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What Happens to Your Body When You Hold Your Pee, According to Doctors

It could do some serious damage, they warn.

It happens to everyone sometimes: You need to pee, but you either don't have the time to get up and go, or there's no bathroom nearby. When this happens, it can not only be uncomfortable, it can also cause urological problems—some of which can persist long term.

But what, you may be wondering, happens to your body when you hold your pee for too long or too often? We checked in with urology experts to find out how this seemingly innocuous habit can wreak havoc on your health. Read on to learn what happens to your body when you hold your pee, and why experts say you should go at least every two to three hours.

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You may be more likely to get a urinary tract infection.

woman on couch looking uncomfortable with stomach pain
stefanamer / iStock

One of the greatest risks of holding your pee for too long or too often is developing an increased risk of urinary tract infections (UTIs). "When urine is retained in the bladder, it creates a breeding ground for bacteria to grow and cause infection. When urine is not released regularly, these bacteria may travel up into the urethra and kidneys, leading to UTIs," explains Martina Ambardjieva, MD, PhD, a urology resident and in-house medical expert for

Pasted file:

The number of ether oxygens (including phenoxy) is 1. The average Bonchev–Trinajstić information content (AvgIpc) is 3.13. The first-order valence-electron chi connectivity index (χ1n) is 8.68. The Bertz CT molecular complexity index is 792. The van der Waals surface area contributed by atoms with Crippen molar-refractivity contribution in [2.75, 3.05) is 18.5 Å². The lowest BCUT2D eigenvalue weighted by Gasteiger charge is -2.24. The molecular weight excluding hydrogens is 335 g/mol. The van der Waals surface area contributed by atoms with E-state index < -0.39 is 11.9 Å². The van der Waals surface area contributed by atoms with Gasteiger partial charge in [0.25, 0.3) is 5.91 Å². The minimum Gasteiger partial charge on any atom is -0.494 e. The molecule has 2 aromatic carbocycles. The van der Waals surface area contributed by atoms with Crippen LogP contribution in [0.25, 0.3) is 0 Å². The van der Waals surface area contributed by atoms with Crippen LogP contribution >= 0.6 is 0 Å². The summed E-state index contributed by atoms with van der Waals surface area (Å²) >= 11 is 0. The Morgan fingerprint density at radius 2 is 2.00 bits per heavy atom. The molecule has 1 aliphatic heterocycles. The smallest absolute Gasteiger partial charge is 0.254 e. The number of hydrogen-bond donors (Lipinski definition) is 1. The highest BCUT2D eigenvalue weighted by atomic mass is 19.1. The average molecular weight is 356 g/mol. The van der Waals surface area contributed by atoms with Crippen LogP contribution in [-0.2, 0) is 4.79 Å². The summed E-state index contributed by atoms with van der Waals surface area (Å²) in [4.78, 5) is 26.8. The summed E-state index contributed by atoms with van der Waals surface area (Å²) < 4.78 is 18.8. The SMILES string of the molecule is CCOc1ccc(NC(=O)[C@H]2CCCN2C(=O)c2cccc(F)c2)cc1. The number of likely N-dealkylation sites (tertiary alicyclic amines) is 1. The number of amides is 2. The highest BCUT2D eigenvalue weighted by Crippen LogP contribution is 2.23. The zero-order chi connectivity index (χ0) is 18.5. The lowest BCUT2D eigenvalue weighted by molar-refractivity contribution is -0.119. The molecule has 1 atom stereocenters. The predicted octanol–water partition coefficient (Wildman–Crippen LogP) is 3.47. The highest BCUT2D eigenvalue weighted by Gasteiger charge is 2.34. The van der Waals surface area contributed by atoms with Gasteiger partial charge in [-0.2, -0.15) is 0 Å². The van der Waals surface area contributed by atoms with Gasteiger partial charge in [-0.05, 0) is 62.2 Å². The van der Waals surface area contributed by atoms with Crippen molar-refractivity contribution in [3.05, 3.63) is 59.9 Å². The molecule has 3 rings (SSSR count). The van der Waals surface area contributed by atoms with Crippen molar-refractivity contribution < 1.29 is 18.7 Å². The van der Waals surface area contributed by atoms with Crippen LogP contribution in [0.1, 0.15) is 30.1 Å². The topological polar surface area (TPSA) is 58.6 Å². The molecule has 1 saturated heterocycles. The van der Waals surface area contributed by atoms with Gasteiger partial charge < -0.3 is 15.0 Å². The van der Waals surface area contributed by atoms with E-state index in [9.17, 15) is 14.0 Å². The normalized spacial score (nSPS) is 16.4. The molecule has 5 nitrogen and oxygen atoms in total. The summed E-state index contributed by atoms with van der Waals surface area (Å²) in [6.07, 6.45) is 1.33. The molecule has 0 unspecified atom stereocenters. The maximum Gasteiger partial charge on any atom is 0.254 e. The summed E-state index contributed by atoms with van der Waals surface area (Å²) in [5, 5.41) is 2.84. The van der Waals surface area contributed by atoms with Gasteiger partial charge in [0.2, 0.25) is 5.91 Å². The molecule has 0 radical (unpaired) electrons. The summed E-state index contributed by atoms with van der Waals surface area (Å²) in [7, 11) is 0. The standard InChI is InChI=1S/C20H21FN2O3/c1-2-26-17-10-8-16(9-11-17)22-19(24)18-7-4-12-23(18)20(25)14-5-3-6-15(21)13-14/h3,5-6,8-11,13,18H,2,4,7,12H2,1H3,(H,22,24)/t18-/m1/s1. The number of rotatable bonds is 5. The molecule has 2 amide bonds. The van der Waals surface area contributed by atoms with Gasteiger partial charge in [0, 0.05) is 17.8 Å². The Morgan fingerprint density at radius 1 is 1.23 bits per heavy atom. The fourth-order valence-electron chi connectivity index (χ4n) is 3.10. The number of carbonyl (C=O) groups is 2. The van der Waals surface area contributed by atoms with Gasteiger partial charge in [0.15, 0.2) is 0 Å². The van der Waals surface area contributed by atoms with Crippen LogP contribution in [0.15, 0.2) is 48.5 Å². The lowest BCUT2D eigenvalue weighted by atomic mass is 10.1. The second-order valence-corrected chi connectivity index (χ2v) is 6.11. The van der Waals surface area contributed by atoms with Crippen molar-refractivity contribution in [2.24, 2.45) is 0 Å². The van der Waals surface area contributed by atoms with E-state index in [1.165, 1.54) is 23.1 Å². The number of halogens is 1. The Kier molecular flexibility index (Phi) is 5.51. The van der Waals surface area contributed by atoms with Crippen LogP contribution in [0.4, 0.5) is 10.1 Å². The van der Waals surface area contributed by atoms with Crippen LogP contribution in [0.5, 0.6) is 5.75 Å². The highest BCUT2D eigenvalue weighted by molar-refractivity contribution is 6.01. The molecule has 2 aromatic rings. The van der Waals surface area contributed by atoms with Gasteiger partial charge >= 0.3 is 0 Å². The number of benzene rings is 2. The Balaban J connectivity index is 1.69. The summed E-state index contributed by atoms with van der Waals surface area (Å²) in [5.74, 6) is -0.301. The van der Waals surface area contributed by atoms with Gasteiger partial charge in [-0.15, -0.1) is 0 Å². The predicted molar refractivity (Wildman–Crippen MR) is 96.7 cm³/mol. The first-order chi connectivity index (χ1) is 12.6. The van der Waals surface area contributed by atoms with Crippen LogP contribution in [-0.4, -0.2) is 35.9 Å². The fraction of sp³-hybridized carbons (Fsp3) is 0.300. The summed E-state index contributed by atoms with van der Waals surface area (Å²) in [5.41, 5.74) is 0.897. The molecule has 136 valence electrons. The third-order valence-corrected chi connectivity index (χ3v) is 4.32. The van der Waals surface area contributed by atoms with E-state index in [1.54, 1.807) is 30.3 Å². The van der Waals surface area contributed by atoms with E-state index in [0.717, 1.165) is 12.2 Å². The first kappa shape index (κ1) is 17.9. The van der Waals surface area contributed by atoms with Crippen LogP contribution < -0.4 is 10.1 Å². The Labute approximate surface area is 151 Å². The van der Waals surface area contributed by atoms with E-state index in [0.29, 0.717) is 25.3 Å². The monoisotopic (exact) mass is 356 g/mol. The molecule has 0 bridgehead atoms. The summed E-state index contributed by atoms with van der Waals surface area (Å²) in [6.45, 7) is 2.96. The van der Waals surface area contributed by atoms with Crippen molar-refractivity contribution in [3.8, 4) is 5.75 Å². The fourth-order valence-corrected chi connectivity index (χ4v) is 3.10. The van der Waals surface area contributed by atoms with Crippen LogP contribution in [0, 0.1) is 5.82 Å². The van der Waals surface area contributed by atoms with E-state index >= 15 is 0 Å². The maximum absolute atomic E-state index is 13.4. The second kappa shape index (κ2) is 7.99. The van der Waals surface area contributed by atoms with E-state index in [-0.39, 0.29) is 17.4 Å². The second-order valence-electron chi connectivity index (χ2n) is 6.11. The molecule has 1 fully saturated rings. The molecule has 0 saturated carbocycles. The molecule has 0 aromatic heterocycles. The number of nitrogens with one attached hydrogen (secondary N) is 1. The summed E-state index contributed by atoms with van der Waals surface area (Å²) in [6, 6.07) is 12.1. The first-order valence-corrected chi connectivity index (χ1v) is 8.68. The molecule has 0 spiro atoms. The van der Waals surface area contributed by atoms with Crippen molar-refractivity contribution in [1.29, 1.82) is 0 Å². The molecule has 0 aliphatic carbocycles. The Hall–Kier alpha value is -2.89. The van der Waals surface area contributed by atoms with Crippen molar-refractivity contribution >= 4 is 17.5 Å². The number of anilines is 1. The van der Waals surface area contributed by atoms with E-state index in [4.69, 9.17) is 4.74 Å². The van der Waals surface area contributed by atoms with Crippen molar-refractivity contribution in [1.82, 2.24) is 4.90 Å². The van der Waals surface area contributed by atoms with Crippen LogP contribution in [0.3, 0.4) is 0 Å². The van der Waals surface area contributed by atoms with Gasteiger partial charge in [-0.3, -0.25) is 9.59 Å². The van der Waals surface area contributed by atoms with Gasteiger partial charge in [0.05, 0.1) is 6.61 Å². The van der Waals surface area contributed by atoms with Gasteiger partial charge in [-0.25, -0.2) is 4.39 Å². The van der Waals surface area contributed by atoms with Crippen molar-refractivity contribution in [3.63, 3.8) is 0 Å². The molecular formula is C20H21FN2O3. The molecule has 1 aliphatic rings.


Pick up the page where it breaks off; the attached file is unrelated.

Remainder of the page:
UTIs will typically require antibiotic treatment, so you should always talk to your doctor at the first signs of infection. These can include a strong urge to urinate that doesn't go away, a burning sensation when you urinate, frequent urination, passing small amounts of urine, cloudy or discolored urine, and pelvic pain. Failing to treat a UTI can lead to more painful and serious conditions, such as kidney infection.

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You may weaken the muscles of your bladder.

Senior woman at gynecologist

According to Sonia Bahlani, MD, a pelvic pain specialist located in New York City, holding your urine for too long can cause contraction of the pelvic floor muscles. "When this happens, it can lead to weakness of the muscle surrounding the bladder and if done over long periods of time can lead to things like pain or incontinence," she tells Best Life.